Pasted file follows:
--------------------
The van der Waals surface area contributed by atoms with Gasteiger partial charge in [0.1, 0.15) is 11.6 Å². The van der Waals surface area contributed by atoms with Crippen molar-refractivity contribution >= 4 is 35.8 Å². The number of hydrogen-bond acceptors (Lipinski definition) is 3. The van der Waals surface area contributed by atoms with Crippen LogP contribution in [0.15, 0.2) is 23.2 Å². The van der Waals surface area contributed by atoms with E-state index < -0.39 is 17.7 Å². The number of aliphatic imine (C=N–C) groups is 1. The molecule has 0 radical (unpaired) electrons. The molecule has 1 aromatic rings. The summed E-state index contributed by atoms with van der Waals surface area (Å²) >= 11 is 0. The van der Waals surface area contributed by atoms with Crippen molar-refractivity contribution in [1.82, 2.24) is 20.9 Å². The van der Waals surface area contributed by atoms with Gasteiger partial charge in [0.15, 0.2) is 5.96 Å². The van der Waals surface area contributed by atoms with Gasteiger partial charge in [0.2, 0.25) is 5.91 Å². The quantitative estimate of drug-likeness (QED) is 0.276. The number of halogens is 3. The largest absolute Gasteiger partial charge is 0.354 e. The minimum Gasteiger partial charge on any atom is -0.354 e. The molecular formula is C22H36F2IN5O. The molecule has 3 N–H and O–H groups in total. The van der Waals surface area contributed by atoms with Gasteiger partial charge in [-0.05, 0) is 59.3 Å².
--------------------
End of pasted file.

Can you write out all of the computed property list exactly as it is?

The van der Waals surface area contributed by atoms with Gasteiger partial charge in [0.1, 0.15) is 11.6 Å². The van der Waals surface area contributed by atoms with Crippen molar-refractivity contribution >= 4 is 35.8 Å². The number of hydrogen-bond acceptors (Lipinski definition) is 3. The van der Waals surface area contributed by atoms with Crippen LogP contribution in [0.15, 0.2) is 23.2 Å². The van der Waals surface area contributed by atoms with E-state index < -0.39 is 17.7 Å². The number of aliphatic imine (C=N–C) groups is 1. The molecule has 0 radical (unpaired) electrons. The molecule has 1 aromatic rings. The summed E-state index contributed by atoms with van der Waals surface area (Å²) >= 11 is 0. The van der Waals surface area contributed by atoms with Crippen molar-refractivity contribution in [1.82, 2.24) is 20.9 Å². The van der Waals surface area contributed by atoms with Gasteiger partial charge in [0.15, 0.2) is 5.96 Å². The van der Waals surface area contributed by atoms with Gasteiger partial charge in [0.2, 0.25) is 5.91 Å². The quantitative estimate of drug-likeness (QED) is 0.276. The number of halogens is 3. The largest absolute Gasteiger partial charge is 0.354 e. The minimum Gasteiger partial charge on any atom is -0.354 e. The molecular formula is C22H36F2IN5O. The molecule has 3 N–H and O–H groups in total. The van der Waals surface area contributed by atoms with Gasteiger partial charge in [-0.05, 0) is 59.3 Å².